Congress had one principal goal in publicizing tax returns: ensuring that taxpayers paid their taxes. Essentially, public access to taxpayers’ returns allowed the government to crowdsource enforcement—people would notice, for example, that their neighbor had paid suspiciously little in taxes. Knowing that the Panopticon was watching their returns, taxpayers would have every incentive to pay their full tax liabilities.

Not everybody appreciated this mandatory disclosure of tax returns, of course. From the start, public disclosure faced significant opposition. Every time Congress reintroduced public disclosure of tax returns, opponents of disclosure argued that such forced disclosure was both un-American and intrusive. According to critics, the publicity not only violated taxpayers’ privacy, but it might actually endanger taxpayers, exposing their wealth and addresses to criminals and kidnappers. Even without danger, the benefits, according to critics, were limited to individuals’ indulging their idle curiosity.

Moving to Privacy

By 1976, the public disclosure of tax returns had been severely curtailed. In spite of being “public records,” they were no longer generally available to newspapers or the public at large; rather, they were open to inspection by the general public under regulations approved by the president or pursuant to presidential order.

Federal agencies had more access to tax returns than the general public, but even federal agencies could only see them on a case-by-case basis, after providing a written request. In the 1970s, though, in the wake of Watergate and fears about the “proliferation of computerized data banks,” the government began to strengthen citizens’ privacy rights. The 1976 Tax Reform Act cemented those privacy rights, broadly forbidding government employees from disclosing taxpayers’ returns or return information.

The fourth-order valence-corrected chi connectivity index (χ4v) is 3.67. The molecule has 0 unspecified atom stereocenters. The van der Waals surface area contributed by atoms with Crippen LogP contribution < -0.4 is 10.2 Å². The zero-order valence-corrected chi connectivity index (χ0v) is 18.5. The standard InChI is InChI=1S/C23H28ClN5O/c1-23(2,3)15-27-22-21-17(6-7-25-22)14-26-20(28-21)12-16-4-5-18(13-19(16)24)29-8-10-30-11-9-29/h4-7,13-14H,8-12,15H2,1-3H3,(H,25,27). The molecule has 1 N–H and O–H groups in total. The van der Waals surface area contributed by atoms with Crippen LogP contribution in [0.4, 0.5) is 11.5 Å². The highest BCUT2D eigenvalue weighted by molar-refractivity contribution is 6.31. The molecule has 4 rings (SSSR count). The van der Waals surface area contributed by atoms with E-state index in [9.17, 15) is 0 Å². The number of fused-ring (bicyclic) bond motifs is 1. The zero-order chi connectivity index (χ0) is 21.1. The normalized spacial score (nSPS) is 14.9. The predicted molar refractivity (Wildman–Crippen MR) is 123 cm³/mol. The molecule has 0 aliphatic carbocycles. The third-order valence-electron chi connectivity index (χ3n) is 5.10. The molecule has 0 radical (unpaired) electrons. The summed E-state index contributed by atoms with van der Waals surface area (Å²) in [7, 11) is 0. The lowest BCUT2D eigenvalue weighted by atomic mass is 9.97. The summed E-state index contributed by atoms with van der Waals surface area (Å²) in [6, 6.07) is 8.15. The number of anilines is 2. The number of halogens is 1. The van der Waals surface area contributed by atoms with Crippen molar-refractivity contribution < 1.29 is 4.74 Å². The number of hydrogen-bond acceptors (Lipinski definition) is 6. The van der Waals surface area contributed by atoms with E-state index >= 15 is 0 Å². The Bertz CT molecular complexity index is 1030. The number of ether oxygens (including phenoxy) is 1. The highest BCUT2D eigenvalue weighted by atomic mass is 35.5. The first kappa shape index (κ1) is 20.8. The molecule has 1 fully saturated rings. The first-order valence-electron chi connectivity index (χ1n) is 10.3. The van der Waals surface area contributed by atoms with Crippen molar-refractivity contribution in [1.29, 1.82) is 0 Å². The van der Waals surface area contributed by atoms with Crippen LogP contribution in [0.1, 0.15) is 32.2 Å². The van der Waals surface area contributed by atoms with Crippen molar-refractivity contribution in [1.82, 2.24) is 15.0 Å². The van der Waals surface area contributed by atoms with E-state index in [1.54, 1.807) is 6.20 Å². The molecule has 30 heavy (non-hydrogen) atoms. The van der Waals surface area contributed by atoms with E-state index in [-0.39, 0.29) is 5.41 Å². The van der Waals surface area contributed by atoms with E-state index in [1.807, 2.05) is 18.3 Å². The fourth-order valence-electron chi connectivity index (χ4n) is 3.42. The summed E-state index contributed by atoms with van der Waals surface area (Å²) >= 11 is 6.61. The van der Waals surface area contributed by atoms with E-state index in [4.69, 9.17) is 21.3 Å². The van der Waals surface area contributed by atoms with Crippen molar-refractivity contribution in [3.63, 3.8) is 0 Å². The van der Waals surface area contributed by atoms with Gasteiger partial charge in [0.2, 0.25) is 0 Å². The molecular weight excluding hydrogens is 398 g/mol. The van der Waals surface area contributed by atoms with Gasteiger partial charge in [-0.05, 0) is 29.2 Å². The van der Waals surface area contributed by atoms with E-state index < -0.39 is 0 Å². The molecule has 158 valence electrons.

Over the next two decades, privacy became such a central principle of American society that, in 1993, Professor Richard Pomp wrote that it was “unthinkable for proposals” for public disclosure of tax returns to be “taken seriously.” Less than a decade later, though, in the wake of Enron’s collapse, legislators, academics, policymakers, and the media were seriously discussing the implications of making corporate tax returns public.

A Post-Privacy World?

A decade and a half after Enron’s collapse, the table appears perfectly set for returning to public disclosure of tax returns. Earlier privacy concerns seem irrelevant, if not quaint, in today’s world. For many individuals, the public already has access to information about their salaries. At least half of the states maintain public databases of state employee salaries.[fn1] Securities and Exchange Commission rules require publicly-traded corporations to disclose the compensation of its five most highly-paid employees. And Forbes lists the income of the most highly-paid musicians, actors, and athletes, as well as its estimates of the net worth of the world’s wealthiest individuals.

Beyond this broad array of information already available, today’s privacy situation is almost the polar opposite of the post-Watergate world. While exponentially more personal information is stored on computer servers today than 40 years ago, Americans have largely put that information online voluntarily. Technology entrepreneurs argue that social norms have moved away from privacy. And while the entrepreneurs may have financial motivations for arguing that the norms have changed, they are not alone in that view. Many experts believe that within another decade, much of what we consider private today will no longer be considered private.